The USMC has gotten a lot of work out of their MV-22 Osprey fleet since its entry to service over a decade ago. A new drone, under development with the Marine Corps Warfighting Lab, may allow them to get more utility out of the capable VTOL transport. The Air-Launched Fast Autonomous Reconnaissance System (AFARS) may prove the key to extending the eyes of the commander on the ground and enhancing the survivability of the Osprey in high-threat environments.
AFARS is, in its current design iteration, is six feet long with a 4.4 pound payload. Range is state to be 165 nautical miles maximum or 100 nautical miles with a ten minute loiter over a target. It is expected that the AFARS will carry an Electro-Optical/Infrared payload, and may in a production version carry electronic emissions sensors. The data-link has a range of fifty miles, enabling sufficient early-warning of ground based threats for the aircraft and crew. Recovery method of the drone has not been publicized.
This is one of several programs in the decade since the Osprey entered service to aim to enhance the survivability of the tilt-rotor aircraft. All of the aircraft have been fitted with the an IR missile warning system, and the USAF Special Operations aircraft carry the AN/AAQ-24(V) DIRCM (Directional Infrared Countermeasure) system, which consists of turreted laser emitters that distract or damage the seeker heads of infra-red guided missiles. The USMC experimented with a belly mounted 7.62mm GAU-17 minigun in a remote turret for self-defense on landing, but the installation has serious issues with damaging the host aircraft it was supposed to protect.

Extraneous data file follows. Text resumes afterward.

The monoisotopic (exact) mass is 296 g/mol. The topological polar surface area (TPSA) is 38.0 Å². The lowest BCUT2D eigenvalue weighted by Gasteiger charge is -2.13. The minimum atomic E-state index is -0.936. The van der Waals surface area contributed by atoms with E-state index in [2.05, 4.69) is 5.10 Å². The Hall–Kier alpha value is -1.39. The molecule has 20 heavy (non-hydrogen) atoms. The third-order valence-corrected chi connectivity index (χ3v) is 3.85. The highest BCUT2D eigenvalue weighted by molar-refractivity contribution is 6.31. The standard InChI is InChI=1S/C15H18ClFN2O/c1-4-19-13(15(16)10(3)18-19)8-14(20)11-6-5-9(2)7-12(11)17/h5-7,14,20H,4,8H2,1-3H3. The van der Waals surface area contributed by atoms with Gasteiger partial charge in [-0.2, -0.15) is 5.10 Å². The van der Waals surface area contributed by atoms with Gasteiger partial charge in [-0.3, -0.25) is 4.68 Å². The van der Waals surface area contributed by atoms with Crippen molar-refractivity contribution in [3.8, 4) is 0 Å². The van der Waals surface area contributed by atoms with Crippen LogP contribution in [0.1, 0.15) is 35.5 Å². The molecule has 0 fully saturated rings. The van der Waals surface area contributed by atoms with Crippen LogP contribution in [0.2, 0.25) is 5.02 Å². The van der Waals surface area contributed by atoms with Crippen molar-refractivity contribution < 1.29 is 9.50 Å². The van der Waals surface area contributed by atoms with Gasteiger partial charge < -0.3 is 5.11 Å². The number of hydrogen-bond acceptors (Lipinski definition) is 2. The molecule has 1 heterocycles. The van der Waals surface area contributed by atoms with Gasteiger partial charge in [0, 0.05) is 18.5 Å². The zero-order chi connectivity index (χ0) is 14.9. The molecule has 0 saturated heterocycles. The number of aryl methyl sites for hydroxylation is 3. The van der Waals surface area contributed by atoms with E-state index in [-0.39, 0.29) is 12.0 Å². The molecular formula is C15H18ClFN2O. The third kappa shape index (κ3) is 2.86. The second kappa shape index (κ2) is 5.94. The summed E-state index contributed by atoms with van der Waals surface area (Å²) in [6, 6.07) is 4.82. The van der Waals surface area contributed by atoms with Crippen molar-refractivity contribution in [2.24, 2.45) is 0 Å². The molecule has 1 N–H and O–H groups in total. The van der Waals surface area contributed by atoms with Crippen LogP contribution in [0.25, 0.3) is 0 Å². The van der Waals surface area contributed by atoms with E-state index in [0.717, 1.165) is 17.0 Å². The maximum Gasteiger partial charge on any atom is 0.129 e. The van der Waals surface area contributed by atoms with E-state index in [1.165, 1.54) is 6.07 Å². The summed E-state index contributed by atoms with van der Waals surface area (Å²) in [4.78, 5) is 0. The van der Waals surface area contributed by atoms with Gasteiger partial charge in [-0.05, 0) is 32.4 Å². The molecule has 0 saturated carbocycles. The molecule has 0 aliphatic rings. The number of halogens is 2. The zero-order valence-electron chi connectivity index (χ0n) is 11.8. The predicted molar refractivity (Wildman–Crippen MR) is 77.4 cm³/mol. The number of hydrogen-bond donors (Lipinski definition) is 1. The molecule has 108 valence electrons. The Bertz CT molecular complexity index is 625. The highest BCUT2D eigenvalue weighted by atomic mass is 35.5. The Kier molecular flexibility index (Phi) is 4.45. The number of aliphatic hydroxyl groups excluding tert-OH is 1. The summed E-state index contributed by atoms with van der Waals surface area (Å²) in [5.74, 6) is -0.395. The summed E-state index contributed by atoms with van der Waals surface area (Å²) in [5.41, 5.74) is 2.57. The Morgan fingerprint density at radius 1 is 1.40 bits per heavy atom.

Protecting the Osprey has always been a challenge for the USMC and USAF alike. It is too fast for helicopter escort, by AH-64 or AH-1Z, and too slow for most fixed wing support, like F-16C or F/A-18C. The Air Force has often paired their Ospreys with A-10s, as both aircraft have similar cruising speeds, but the USMC has lacked an aircraft that can effectively escort the tilt-rotor aircraft. AFARS will not obviate the need for an escort, but may enable the Marine Corps’ Ospreys to be more survivable when a fixed wing escort is not available.